Kubricks next film was a collaboration with author Arthur C. Clarke 2001: A Space Odyssey released in 1968 was an instant hit, and has since been hailed by many as the best film ever made, and as a landmark in cinema history. Yet more Oscar nominations were received by Kubrick for his writing and direction, and it was for this film that he won his only Oscar for the film's amazing special effects sequences.

The knack for courting controversy stuck with Kubrick, and dogged his next film, an adaptation of Anthony Burgess' novel A Clockwork Orange, which was released in 1971. The film caused uproar and was given an 'X' certificate in the US due to the levels of violence and its portrayal of sex. The film was also removed from cinema's in the UK, but not, as is often claimed for the fact that it was banned, but that the Kubrick didn't think the film was up to his usual standards as well as seeing the potential for copycat attacks, and wanted to be unavailable for as long as he lived, despite it garnering him yet more Oscar nominations.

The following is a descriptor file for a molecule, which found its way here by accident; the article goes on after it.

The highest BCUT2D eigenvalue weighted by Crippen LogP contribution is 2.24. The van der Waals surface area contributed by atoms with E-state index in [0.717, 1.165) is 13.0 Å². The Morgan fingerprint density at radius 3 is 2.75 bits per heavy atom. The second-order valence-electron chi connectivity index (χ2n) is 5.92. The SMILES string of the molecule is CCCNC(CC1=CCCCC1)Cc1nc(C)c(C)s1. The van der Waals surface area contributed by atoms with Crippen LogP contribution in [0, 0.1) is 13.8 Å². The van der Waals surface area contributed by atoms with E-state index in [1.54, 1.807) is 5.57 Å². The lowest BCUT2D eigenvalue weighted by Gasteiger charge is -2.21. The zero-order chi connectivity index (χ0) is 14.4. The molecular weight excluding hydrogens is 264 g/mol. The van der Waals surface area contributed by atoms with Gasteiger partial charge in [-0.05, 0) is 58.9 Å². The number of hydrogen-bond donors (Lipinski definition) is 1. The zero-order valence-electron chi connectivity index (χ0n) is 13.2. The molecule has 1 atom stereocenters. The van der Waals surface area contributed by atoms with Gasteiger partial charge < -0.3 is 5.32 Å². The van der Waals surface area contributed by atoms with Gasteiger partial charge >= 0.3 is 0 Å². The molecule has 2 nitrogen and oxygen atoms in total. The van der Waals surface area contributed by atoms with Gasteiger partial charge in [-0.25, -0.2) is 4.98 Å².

it was at around this time that rumours of Kubrick's private life started to come to the fore. He was portrayed as a recluse, who hated other people, and stories began circulating about his harsh treatment of the actors working on his films, requiring them to perform dozens of takes with no breaks.

After two futuristic tales, Kubrick went on adapt William Makepeace Thackery's novel Barry Lyndon, which was based and filmed in Ireland, and after IRA death threats, moved into England. Whilst not a commercial success, this 11 million dollar costume drama gained Kubrick seven Oscar nominations, his most for any one film.

Kubrick tried the horror genre next, and bought the rights to Stephen Kings'The Shining', in which he cast Jack Nicholson as the caretaker who slowly slips into psychopathic behaviour. An interesting note about this film is that one of its most famous lines, where Nicholson hacks his way through the bathroom door, and cackles 'Here's Johnny' was actually ad-libbed. The film did well at the box office, but King however agreed with the reviewers who weren't at all kind, and he ended up producing his own mini version of the film some years later.